New Book Titles!

Though summer is drawing ever closer, I’m trying not to neglect my reading duties (duties! ha!), though I’ve gotten bogged down in a few titles lately. Still and all, lots of good things to review, so let’s do it!


A Gathering of Secrets by Linda Castillo is the 10th in the Kate Burkholder series, and is another winner! I really love this series about a formerly Amish woman who is now the chief of police in her town. Picking up another Castillo is getting to spend time with old friends. 🙂 This is due for release on July 10th.

Your Second Life Begins When You Realize You Only Have One by Raphaelle Giordano was apparently an “international bestseller”, but in my opinion was just… wretched. Trite and silly, a lecture disguised as prose, this was just… ugh. NOT what I was expecting!

How to Walk Away by Katherine Center was another winner from a writer I’ve grown to really enjoy for her straightforward, easy-to-devour women’s fiction titles. In this one, after a freak accident Maggie is in the hospital, and wondering if anything will be the same. Judging from the absence of her fiance, she’s guessing not… this is just a good, solid, positive, refreshing story that I tore right through!

The Kiss Quotient by Helen Hoang has been getting rave reviews pre-release (it comes out June 5th) and for good reason – it’s unique and refreshing! Stella, who has Asperger’s, find dating (and in particular, sex) challenging, so she solves this in the most straightforward way possible: my hiring a male escort to teach her how to be dateable. What follows is by turns sweet, sexy, tender and fun – I flew through it!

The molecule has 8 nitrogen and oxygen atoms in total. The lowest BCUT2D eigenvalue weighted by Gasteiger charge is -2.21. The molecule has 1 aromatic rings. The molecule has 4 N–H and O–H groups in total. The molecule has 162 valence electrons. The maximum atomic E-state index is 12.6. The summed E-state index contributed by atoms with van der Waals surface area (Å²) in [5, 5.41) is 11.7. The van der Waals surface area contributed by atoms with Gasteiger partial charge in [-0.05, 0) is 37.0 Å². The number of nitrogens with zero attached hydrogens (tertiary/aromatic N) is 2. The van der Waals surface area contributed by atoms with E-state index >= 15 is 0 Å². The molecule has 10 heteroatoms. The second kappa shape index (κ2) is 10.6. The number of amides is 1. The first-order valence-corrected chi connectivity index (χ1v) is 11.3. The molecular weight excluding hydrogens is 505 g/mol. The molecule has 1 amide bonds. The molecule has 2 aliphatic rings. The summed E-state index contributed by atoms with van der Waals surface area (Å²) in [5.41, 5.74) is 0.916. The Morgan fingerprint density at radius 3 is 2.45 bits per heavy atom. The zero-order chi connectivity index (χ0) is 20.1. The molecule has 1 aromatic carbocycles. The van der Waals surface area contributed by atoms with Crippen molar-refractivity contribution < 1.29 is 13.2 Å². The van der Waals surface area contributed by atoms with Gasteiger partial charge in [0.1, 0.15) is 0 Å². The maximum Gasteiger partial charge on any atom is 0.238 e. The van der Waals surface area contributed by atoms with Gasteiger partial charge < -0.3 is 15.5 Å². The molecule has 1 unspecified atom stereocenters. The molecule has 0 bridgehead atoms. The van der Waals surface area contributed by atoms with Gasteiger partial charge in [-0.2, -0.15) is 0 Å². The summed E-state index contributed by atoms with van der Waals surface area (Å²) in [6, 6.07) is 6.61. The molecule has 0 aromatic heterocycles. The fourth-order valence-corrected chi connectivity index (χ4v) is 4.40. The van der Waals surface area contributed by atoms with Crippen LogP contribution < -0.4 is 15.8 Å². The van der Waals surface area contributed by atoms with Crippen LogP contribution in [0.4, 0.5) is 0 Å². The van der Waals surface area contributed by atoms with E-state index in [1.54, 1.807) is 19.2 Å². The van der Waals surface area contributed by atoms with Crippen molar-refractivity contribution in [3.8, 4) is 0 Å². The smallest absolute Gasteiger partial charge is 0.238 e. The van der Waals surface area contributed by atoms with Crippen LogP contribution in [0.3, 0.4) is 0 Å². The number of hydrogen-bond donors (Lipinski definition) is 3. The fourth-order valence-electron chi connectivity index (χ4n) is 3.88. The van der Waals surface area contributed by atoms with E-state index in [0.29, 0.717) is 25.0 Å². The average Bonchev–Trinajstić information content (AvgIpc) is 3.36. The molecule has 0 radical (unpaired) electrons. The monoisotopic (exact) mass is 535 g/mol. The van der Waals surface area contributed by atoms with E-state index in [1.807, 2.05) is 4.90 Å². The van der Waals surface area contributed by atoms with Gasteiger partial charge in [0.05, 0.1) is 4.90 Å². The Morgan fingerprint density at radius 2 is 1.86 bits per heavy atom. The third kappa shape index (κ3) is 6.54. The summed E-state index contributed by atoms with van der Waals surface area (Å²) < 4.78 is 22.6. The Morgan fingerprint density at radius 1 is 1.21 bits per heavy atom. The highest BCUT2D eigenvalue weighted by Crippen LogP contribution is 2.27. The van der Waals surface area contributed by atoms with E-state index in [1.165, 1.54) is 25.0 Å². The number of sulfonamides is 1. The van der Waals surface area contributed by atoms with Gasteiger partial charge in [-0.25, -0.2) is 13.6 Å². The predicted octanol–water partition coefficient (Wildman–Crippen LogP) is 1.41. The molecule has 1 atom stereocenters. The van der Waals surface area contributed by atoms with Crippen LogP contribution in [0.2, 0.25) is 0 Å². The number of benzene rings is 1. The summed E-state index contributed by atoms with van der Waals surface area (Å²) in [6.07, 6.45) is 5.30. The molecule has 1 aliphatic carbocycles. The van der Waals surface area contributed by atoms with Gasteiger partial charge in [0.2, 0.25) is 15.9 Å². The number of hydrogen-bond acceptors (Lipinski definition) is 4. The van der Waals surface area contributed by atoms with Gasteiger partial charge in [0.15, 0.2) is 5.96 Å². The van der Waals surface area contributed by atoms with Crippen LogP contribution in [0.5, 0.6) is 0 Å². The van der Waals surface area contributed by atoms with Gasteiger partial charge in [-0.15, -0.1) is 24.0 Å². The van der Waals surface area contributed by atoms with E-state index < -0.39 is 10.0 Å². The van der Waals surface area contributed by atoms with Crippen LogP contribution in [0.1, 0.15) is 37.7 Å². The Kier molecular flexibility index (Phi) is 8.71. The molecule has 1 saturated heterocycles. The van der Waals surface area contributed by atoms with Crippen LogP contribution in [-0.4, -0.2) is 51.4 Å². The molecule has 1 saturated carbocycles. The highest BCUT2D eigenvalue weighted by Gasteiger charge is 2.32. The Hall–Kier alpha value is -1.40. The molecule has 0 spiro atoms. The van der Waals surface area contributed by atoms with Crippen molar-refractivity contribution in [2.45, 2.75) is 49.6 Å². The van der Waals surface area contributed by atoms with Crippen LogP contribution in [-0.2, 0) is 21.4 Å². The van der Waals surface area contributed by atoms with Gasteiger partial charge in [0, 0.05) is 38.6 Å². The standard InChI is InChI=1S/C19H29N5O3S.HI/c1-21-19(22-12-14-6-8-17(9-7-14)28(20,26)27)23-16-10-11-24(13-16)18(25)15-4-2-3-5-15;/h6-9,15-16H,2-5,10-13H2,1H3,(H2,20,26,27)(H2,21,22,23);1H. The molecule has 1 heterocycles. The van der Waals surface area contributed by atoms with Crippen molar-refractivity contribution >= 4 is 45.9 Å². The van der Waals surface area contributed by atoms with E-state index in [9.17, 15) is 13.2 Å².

Tin Man by Sarah Winman has been lauded as being just the “bestest book ev-ER”, but when I looked closer, I saw reviews were either glowing… or not. I’m a not. I didn’t feel like I was “in” the story, but instead being held at a remove by the writing, the jumps in timeline, the massive gaps left, and the oddness of the storytelling. What could have been a beautiful love story, or a story about a life lived, or about friendship… just didn’t resonate with me AT ALL. Bummer.

Rust and Stardust by T. Greenwood (due out August 7th) is a fictionalized account of the kidnapping and exploitation of Sally Horner, who was the real-life inspiration for Nabokov’s Lolita. I loved all the different voices and points of view in the short chapters, and kept finally myself marveling that this really happened (albeit this is a fiction retelling). Difficult but fascinating…

Sing, Unburied, Sing by Jesmyn Ward is a 2017 fiction National Book Award winner – so of course I should read it. But to say I *enjoyed* this book would be completely false. This raw, difficult, stilted, in-your-face-with-icky-details novel is about a 13 year boy struggling to find male role models… about what prison does to a man… about a mother who can’t kick drugs for her family… about ghosts and stories that form a family. I’m not going to lie… I REALLY struggled to get through this one, even though I can appreciate it.

I’ll Be Gone in the Dark by Michelle McNamara has been such a buzzy book, since it was published mere weeks before the featured subject was finally arrested (the Golden State Killer). Though McNamara died of cancer in 2016, she left behind a legacy of research, devotion and dedication to piecing together the story of scores and scores of rapes and murders in California, all finally linking to one man. This is a dual story: the story of the GSK, and the story of one woman’s dogged research. Recommended!

Pieces of Her by Karin Slaughter (due out August 21) was a perfect palate cleanser after a couple of difficult reads, because I started reading and could NOT put it down! The first section of the book left me absolutely BREATHLESS and I had to get reading to find out WTF just happened! Andrea and her mother are eating lunch in a mall food court when “violence erupts”, and Mom reacts in a… very surprising way. No spoilers, but this is a twisty, fast-paced, “say WHAT?” kind of read, and I dug it! I definitely need to read more Karin Slaughter!

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